Why brands are now taking back control of their media spend

Why brands are taking back more control over their media spend / Pepi Stojanovski via Unsplash

The issues around media transparency, ad fraud, the exorbitant amount of money being spent around the world that funds online extremism and illegality and where advertising spend is going seems destined to continue far into the future. There continues to be plenty of talk around how to solve the problem, but it appears to be beyond the advertisers themselves to solve it – or is it?

Speaking on a panel session for the Conscious Advertising Network's launch about advertising fraud and the effect that poorly tracked media spend has had on the world, Accenture Interactive's Amir Malik, says: "There is a huge digital ad problem and that is not being tackled quickly enough... they [brand-side marketers] need to go on a journey of change."

With the growth of in-housing, with brands aiming to keep a closer eye on their data and where their money is going. There is an attempt by advertisers to take back control from their media agents who have been slow to react. For too long it seems that marketers have taken for granted that their budgets were being spent wisely until the wake-up call through media coverage of poor ad placements began to force them to ask hard questions.

Ultimately it is their responsibility to spend their budgets in a more effective manner. That is why the World Federation of Advertisers (WFA), through its Media Board, which includes brand representatives from GlaxoSmithKline, P&G, Diageo and Mars, announced that 16 of the world’s advertisers had formed the Global Alliance for Global Media.

The Alliance will aim to push publishers and platforms such as Facebook and Google, to improve the safety of the environments they create and to work to meet a set of actions and protocols in order to effect change.

“Media transparency is evolving considerably,” states Stefan Loerkem chief executive of the WFA.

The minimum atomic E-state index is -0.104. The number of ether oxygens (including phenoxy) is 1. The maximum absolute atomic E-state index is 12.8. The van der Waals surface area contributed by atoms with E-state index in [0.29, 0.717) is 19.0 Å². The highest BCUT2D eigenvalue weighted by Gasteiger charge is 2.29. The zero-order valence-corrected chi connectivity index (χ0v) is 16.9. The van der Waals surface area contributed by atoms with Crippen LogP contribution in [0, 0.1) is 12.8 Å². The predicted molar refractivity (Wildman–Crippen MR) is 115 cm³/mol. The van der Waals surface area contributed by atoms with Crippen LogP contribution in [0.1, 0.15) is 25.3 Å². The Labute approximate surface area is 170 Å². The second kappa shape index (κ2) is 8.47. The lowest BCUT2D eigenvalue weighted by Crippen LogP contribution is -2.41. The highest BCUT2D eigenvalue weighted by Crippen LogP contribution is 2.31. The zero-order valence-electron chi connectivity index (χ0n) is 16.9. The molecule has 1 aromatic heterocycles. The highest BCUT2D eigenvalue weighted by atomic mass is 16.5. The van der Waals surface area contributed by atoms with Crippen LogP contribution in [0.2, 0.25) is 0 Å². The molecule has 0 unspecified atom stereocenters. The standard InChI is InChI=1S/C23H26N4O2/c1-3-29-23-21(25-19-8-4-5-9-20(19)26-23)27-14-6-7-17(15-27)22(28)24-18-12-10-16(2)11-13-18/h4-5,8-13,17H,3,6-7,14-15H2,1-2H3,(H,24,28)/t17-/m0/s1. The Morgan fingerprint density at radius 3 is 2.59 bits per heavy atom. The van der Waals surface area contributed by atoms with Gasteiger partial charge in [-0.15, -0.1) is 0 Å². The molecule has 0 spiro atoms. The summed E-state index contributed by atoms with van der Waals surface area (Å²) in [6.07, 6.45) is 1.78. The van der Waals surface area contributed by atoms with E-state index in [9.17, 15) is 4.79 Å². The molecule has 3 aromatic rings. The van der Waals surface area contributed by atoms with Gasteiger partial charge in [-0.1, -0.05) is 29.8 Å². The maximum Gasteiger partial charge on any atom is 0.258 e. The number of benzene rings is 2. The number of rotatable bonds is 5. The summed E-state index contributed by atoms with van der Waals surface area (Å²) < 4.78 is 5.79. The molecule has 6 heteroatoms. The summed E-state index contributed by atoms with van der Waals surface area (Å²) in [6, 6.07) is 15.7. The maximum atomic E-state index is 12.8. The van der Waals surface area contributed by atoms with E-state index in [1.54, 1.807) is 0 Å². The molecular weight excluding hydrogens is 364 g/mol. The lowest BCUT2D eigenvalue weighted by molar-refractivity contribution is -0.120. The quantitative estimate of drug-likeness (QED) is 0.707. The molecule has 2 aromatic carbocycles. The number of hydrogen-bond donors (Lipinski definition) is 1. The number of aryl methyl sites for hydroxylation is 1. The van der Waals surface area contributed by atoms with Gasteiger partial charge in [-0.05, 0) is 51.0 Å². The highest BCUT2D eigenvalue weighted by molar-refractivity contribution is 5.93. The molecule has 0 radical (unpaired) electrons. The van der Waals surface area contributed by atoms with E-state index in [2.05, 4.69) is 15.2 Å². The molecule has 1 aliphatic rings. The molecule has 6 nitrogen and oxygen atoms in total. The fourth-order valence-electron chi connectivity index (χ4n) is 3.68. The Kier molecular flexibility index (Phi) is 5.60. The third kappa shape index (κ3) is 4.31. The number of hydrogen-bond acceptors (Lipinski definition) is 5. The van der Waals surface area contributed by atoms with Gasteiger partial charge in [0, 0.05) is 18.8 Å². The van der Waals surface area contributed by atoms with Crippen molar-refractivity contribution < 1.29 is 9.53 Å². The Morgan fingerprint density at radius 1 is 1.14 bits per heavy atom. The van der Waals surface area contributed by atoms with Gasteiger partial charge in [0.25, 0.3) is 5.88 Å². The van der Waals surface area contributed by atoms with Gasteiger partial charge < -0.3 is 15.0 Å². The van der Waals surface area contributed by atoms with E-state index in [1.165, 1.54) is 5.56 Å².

“You could ask what is media transparency in 2019? Is it about the fiduciary relationship with agencies? Is it about ad fraud and the 'murky' supply-chain? Is it about auction dynamics, bid ‘shading’ and bid ‘caching’?”

He claimed it was all of those elements but, in such wide ‘territory’ the priorities moved around in reaction to the latest developments: “Remembering that digital media is a relatively young industry really, I think we can anticipate more bumps in the road before some of the issues, especially around the supply-chain, are smoothed out.”

Loerke pointed to initiatives such as Trust.ID, the ANA’s Trust Consortia and ISBA’s supply-chain audit, as positive moves to address transparency problems that can be scaled globally.

“In-housing is, of course, in part a product of the issues which have come before, but few (if any) brands follow this path exclusively to obtain more transparency. That’s a welcome outcome but rarely the main driver. In-housing is a response to the need to exercise more control. Through greater control it’s hoped that greater efficiency and effectiveness can be achieved,” he adds.

Priscilla Valls, vice president of vertical sales for Pandora, says that brand marketers are demanding more transparency from their agencies to ensure that their spend is actually reaching consumers and which vendors are taking a cut in the process.